The FIST (Future Integrated Soldier Technology) program, currently in the assessment phase, has gone through several phases of trials, which highlighted some technical issues with equipment subsystems. These tests demonstrated how the will integrate within the British Army’s Bowman network and work with other systems currently under planning stage. Recent tests validated the improvements made with weapons and firepower of the fire team.
Eachfire team comprises a commander, grenadier and two riflemen. The basic weapon used is the SA-80A2 individual weapon. All team members will use this rifle in different configuration. The grenadier also carries a 40mm grenade launcher, the rifleman – marksman is armed with a long barrel version of the SA-80 and the rifleman gunner carries a light machine gun. Accurate firepower, particularly by machine gun and UGL (which will be armed with lethal and less than lethal ammunition) will enable the fire team to engage targets at short and medium range, maneuvering effectively and issue less than lethal warning effects.
All weapons are equipped with close-quarter optical sights. For the FIST trials, COGS sights were supplied to commanders and grenadiers. Gunners operated the Qioptiq VIPIR thermal day sight and the marksman a lightweight day sight. Grenadiers used ISTEC quadrant sight with EOTECH optic sights and Vectronix laser rangefinder. With the improved weapon, grenadiers were able to score better first-round hits.
The present individual radio used by British infantry teams consists of the Personal Role Radio, networked at the platoon level. The reach of the PRR could be extended to the company level, utilizing future Bowman 354 sets. The radio will also be integrated with the platoon’s vehicles, get encryption and data transfer capability, embedded with GPS and link to a hand-held computer. The PRR will be able to support Low Latency, Enhanced Situational Awareness (ELSA) functionality as well as report the location and status of lost individuals.For target acquisition, reconnaissance and observation, commanders used the Moskito, handheld day/night Commander Target Locator (CTL) from Vectronix. This device provides x5 magnification in day (x3 at night) while measuring range and bearing to the target. An Off-Axis Viewing Device developed by Ocutek was also tested. The system can be used from behind cover, for target detection and recognition from useful ranges, facilitating safe observation from behind obstacles and walls. Remotely operated and viewed on a console or a wrist mounted display, the system captures stores and replays selected images for further intelligence analysis.
The electronic ensemble of the FIST consists of several common modules, some are identical to all users and others are role- specific. All FIST team members will use a voice and data radio with embedded GPS. The actual gear carried by each soldier will be tailored to his role and missions. The commander will also get a computer, display and CTL link, enabling him to carry out selected missions, such as navigation, reporting, situation analysis, planning and target hand-off functions.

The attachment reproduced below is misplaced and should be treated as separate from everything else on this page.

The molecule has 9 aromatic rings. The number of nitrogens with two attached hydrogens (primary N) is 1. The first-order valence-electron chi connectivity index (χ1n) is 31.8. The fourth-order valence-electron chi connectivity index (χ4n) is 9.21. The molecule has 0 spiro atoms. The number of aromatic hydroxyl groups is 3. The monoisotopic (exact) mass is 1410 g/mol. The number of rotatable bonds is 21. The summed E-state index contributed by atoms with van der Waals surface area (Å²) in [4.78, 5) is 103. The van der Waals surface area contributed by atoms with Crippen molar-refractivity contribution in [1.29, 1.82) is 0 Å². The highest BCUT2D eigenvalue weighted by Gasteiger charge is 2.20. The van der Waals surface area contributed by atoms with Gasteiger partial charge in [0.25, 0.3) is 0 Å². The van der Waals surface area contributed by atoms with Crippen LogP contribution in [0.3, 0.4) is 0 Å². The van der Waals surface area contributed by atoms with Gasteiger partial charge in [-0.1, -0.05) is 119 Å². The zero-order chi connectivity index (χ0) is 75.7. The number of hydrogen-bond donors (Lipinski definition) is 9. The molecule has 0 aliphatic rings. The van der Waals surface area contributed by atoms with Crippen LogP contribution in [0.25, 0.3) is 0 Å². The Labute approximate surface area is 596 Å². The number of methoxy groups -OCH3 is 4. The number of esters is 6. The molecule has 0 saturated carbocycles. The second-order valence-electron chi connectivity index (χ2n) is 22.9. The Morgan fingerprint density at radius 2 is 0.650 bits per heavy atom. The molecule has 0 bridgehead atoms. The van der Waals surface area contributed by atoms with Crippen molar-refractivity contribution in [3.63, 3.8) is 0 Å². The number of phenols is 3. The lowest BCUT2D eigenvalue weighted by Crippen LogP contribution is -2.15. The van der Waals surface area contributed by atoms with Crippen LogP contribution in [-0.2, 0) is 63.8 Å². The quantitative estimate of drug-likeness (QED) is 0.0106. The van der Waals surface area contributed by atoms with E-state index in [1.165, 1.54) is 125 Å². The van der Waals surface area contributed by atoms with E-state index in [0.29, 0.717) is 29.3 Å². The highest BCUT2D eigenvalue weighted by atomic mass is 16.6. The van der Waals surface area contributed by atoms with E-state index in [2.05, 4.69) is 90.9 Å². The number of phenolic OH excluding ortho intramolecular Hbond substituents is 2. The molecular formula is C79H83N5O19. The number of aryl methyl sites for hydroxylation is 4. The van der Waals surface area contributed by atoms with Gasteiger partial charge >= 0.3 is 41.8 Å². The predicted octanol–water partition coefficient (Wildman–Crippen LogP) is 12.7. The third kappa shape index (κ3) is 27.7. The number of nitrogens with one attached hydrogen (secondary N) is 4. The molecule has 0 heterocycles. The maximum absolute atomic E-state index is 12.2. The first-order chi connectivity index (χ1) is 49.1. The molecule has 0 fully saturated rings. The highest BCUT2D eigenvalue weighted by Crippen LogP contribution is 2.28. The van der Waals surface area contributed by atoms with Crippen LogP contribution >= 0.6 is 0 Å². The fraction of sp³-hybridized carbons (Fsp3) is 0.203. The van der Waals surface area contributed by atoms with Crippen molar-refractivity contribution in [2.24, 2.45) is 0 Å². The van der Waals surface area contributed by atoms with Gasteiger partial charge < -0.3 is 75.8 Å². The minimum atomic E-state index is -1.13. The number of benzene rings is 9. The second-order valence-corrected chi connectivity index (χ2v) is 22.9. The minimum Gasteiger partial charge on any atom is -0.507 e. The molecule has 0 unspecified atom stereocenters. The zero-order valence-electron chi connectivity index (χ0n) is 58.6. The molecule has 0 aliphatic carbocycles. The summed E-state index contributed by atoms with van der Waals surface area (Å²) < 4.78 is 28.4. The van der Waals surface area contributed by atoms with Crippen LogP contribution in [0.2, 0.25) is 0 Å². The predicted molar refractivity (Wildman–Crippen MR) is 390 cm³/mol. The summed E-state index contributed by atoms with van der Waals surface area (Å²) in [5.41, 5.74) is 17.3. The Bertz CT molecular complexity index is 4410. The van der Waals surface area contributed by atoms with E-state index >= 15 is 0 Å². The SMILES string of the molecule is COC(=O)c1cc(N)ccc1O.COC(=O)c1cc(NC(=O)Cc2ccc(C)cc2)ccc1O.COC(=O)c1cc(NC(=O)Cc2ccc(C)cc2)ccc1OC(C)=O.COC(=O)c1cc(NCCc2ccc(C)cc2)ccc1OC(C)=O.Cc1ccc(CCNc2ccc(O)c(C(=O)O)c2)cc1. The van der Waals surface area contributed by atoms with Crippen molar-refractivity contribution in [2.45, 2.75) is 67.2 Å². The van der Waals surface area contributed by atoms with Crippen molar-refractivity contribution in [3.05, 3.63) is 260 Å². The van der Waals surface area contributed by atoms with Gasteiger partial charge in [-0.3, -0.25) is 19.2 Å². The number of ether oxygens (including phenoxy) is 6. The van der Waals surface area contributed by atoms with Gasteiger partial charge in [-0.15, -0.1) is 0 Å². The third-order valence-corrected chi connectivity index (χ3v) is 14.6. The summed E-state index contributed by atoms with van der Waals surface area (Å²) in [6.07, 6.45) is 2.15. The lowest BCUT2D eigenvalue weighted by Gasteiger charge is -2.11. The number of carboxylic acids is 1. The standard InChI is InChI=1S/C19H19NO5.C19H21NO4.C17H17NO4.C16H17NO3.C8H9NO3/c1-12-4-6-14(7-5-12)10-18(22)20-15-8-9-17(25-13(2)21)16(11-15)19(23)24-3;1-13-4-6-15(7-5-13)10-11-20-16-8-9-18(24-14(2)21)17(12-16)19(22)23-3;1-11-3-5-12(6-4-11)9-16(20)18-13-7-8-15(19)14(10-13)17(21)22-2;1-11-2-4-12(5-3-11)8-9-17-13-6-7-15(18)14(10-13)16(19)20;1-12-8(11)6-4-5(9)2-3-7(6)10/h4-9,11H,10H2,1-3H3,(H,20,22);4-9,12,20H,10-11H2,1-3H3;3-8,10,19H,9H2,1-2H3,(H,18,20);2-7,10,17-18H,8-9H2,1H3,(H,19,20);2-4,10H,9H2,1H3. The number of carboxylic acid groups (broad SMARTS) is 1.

According to John Foley, FIST program Technical Director at Thales, During testing, the limitations of personal radios and low-power data radios became evident, since they are operating within very strict limitation of dimensions and power (RF emission levels, antenna length and height etc.) These were especially restrictive in rough and even mildly forested terrain. Soldier posture also affected radio performance, especially in kneeling and prone positions behind cover, which also shields radio emission. The FIST-Soldier system selected for Combined Operational Effectiveness and Investment Appraisal (COEIA) trials included the Cobham C3I system and the Microlight radio from . The full C4I-Commander ensemble weighed about five kg and could sustain six hours of operation.
Future FIST developments will be structured into several increments. The first will utilize the baseline FIST suite, including the weapons, communications, and navigation and computing for commanders (situational reporting) and personal gear. The second increment will employ upgrades to the original systems, particularly as Bowman systems are enhanced to enable further integration within command and control elements. Further increments will also include weapons enhancements.
The FIST gear is still quite heavy, especially the ballistic protection, where weight reduction is recommended. The most significant constraint on FIST is power. According to Col. A.G. Bain, British Army Force Development Headquarters Infantry, at the section level, the Army plans to use the FIST with Personal Equipment and Operational Clothing (PECOC), Bowman radio system, man-pack ECM system to ward of IEDs and a future family of small arms system (FFSAS). At platoon level, the army is looking for the fielding of an anti-structure munition (ASM), 60m mortar. This vehicle will also be able to supply power recharging during extended missions. The equipment used by the fire team will be standardized across a range of modular systems including weapons, sights, night vision systems and communications of which fire teams will be able to share and swap modeling the special-forces ‘golf bag’ concept.
Colonel Bain admitted that while the sensible optimum weight of personal gear and equipment should not exceed 25 kg, the current load reaches 52 kg and more. One of the possible solutions to this problem is to offload some of the weight onto a robust load carrier. The British Army plans to field the new organic Ultra-Light Utility Vehicle (ULUV), to carry some of the platoon’s extra loads.